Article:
The two televised debates between the contenders for the Conservative leadership served at least one useful purpose to those of us who have no role in the process. They showed how divided the country is and how different sections of the public live in different and irreconcilable worlds.
Brexit is the problem.The contenders hunted for a reasonable centre-ground on other issues. They deplored the failings of public services after years of cutbacks; they thought tackling climate change should be a top priority; they celebrated multiculturalism. None of these are a given amongst pro-Brexit hardliners. The Brexit Party’s Nigel Farage happily focuses on tax rather than services, says climate change is a hoax and deplores multiculturalism, drawing inspiration from Donald Trump. There is polling evidence that such a combination of views is commonplace amongst Conservative Brexiteers.
But this moderation amongst the leadership contenders counts for very little. They are overwhelmed by Brexit and the candidates take one thing as a given: Brexit must be achieved by 31 October (or perhaps a shade later) at virtually any cost. Arguments about whether or not this is a good idea are redundant, because, they agree, public confidence in politics and democracy would collapse otherwise. Implementing the letter of a three-year old referendum decision is a decisive test for democracy in this view, otherwise the liberal elite will have succeeded in thwarting the will of the people. The only argument is over attitudes to a no-deal Brexit, and even there only Rory Stewart (now eliminated) suggested this should be ruled out, as much because parliament is against it as that it is a bad idea in itself. All other candidates agreed that a no-deal Brexit was a bad thing, but said that the prospect of delaying Brexit was even worse. They tried to reconcile this awkward stance by saying that it was crucial for the country’s negotiating position to present a credible threat of no-deal, as if negotiating a complex and long-term political relationship was like Tesco trying beat down its suppliers on the price of cheese.
To people like me, who may now be in the majority of the country as a whole, this is utter lunacy. We should do Brexit because it is good for the country not solely because of a three-year old referendum. And just what is so undemocratic about going back to the country in a further referendum if parliament cannot agree on a deal? And yet that last option is so beyond the pale amongst the leadership candidates that it wasn’t even discussed. And as for keeping no-deal “on the table”, it looks like an effort in pointless self-harm that will weaken the county’s negotiating position in the long-term yet further.
And yet the leadership candidates are not stuck in a Westminster bubble. It is the reverse: they know full-well that this is how the party’s core supporters feel – and that is why they deserted en masse to The Brexit Party (TBP). If the new Conservative leader does not take this tough line on Brexit, the party could very well melt down. The leadership contest must be fought in the world-view of the hard Brexiteers, with the rest of us acting as helpless spectators.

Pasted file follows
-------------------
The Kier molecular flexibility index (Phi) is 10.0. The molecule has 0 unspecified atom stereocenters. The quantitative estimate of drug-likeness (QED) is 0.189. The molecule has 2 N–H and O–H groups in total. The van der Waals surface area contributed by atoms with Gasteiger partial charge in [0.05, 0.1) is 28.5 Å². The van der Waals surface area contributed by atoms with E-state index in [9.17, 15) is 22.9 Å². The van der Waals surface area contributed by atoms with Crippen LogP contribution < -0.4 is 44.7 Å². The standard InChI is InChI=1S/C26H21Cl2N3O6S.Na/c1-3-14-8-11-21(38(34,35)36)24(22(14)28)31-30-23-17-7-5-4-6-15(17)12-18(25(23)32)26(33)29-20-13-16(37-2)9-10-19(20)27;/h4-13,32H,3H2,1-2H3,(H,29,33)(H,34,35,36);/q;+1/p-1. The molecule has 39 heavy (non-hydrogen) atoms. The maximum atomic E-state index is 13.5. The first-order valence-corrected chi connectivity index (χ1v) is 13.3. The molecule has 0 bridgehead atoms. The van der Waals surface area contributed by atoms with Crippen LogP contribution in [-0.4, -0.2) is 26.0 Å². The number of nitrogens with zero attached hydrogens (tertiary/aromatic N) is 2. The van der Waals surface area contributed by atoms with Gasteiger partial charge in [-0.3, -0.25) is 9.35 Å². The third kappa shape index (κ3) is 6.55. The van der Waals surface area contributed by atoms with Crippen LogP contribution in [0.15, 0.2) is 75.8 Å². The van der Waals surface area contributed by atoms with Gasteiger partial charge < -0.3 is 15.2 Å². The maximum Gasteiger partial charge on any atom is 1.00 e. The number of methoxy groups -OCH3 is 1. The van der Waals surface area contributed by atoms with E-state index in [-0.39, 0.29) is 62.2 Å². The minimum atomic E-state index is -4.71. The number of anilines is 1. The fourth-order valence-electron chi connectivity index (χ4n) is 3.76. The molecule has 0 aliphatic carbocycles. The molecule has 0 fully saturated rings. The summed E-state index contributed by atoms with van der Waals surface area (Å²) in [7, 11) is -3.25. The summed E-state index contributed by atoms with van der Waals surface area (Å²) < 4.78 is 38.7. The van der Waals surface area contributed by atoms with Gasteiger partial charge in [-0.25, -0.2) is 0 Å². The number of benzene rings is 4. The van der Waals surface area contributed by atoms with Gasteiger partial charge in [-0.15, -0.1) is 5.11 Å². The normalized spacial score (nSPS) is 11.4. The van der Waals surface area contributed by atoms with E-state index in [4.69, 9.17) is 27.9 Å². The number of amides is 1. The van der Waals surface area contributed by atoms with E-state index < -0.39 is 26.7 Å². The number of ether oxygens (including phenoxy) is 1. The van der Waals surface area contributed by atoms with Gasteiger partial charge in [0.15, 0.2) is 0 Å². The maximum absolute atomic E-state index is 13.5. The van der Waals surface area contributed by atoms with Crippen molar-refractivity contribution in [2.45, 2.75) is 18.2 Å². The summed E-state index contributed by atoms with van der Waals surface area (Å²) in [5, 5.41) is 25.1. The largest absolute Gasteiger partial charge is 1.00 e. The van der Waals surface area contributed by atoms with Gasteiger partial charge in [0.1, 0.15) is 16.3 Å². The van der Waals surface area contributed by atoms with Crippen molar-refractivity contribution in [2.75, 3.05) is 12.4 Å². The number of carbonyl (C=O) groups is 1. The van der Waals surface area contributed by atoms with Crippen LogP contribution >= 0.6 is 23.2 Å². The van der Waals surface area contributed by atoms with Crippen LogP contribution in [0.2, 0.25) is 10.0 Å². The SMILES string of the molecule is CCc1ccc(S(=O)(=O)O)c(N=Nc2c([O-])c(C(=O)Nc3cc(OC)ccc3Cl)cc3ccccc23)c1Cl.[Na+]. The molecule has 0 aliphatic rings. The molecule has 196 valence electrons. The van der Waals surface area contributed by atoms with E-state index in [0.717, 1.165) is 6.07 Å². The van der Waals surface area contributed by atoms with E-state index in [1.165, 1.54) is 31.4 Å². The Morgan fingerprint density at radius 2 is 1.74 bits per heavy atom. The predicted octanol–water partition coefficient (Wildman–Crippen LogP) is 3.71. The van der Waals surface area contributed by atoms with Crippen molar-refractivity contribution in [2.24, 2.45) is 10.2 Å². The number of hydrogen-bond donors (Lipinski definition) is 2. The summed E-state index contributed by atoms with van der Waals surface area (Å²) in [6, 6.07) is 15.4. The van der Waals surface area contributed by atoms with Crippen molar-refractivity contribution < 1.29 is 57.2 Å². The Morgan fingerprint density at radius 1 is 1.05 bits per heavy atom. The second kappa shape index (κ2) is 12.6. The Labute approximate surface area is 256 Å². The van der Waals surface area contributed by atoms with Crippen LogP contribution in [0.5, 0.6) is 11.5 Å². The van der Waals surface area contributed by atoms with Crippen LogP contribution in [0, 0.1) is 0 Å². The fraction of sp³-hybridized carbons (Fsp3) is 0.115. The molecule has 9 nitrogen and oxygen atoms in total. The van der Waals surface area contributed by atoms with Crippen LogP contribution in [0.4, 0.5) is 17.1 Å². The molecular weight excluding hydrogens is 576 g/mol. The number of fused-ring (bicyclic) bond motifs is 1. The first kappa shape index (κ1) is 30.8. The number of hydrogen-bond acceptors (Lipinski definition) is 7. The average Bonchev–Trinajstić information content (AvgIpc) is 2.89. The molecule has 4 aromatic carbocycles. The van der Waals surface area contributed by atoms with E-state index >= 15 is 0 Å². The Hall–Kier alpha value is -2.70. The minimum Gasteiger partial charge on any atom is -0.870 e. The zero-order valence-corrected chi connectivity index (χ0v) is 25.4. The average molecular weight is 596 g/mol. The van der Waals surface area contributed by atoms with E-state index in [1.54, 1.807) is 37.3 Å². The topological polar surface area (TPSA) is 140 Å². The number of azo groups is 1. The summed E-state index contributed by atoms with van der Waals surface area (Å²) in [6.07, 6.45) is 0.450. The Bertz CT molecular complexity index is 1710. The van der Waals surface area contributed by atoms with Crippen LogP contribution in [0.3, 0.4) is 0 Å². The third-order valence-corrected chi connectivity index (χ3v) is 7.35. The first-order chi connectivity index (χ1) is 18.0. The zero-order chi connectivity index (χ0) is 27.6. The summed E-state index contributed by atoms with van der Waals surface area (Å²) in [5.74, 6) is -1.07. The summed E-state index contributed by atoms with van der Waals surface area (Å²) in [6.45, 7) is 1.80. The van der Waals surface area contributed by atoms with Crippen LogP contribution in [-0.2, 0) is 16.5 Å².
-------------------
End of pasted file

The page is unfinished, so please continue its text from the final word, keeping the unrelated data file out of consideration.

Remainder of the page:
But that is climbing out of the fire and into the frying pan. The main reason that the Conservatives did so badly in the European elections was defections to TBP. But there was another reason: many others defected to the Liberal Democrats. I know quite a few of them. These people do not inhabit the world of the hard-Brexiteer. To win the next general election, the Conservatives will somehow need to get these people back. The contenders left some clue as how they hoped achieve this. The first was they want to avoid a general election for as long as possible. They all agreed on that, notwithstanding the government’s lack of a majority, and their protestations about democracy. Second they hope that by achieving Brexit they can move on, and change the subject to stopping Jeremy Corbyn.
That could work, but it depends on passing something that looks very like Theresa May’s deal, allowing departure on 31 October, or even before. This will soften the Brexit transition, and, crucially, make the argument over a further referendum redundant. Brexit will still be an issue, as the future trading relationship has to be negotiated, but on a level that makes it much easier to push down the political agenda, though there is a danger that the end of the transition period gets tangled up with the next general election.
But it is much harder to see this working with a no-deal. Such an event would rank alongside Black Monday in 1992, when Britain dropped out of the European Exchange Rate Mechanism, destroying John Major’s newly reelected government’s credibility – a position from the Conservatives were unable to recover for nearly two decades. Furthermore it would create a series of future crises that would mean that the government would be unable to control the agenda. The sunny post-Brexit uplands, that leadership contender Michael Gove hopes for, will be very hard to usher in in time.
Can a new Prime Minister succeed where Mrs May failed three times? There is hope. Labour MPs, especially those in heavily Leave-voting areas, are getting twitchy and discipline may be starting to break down, to judge by Labour’s failed attempt to move against a no-deal last week. The EU may be able to offer a token something to cover the retreat. Some of the contenders correctly understand that the key will be the Irish Republic’s government, as a no-deal would create huge problems there. English Tory understanding of Irish politics is woeful, but something may be achieved.
Meanwhile the non-Brexit supporting half of the country will have to endure some further weeks of public debate amongst Conservatives conducted in a world that looks completely unreal to them. In due course there will surely be an anti-Brexit backlash, for which Conservatives will be utterly unready.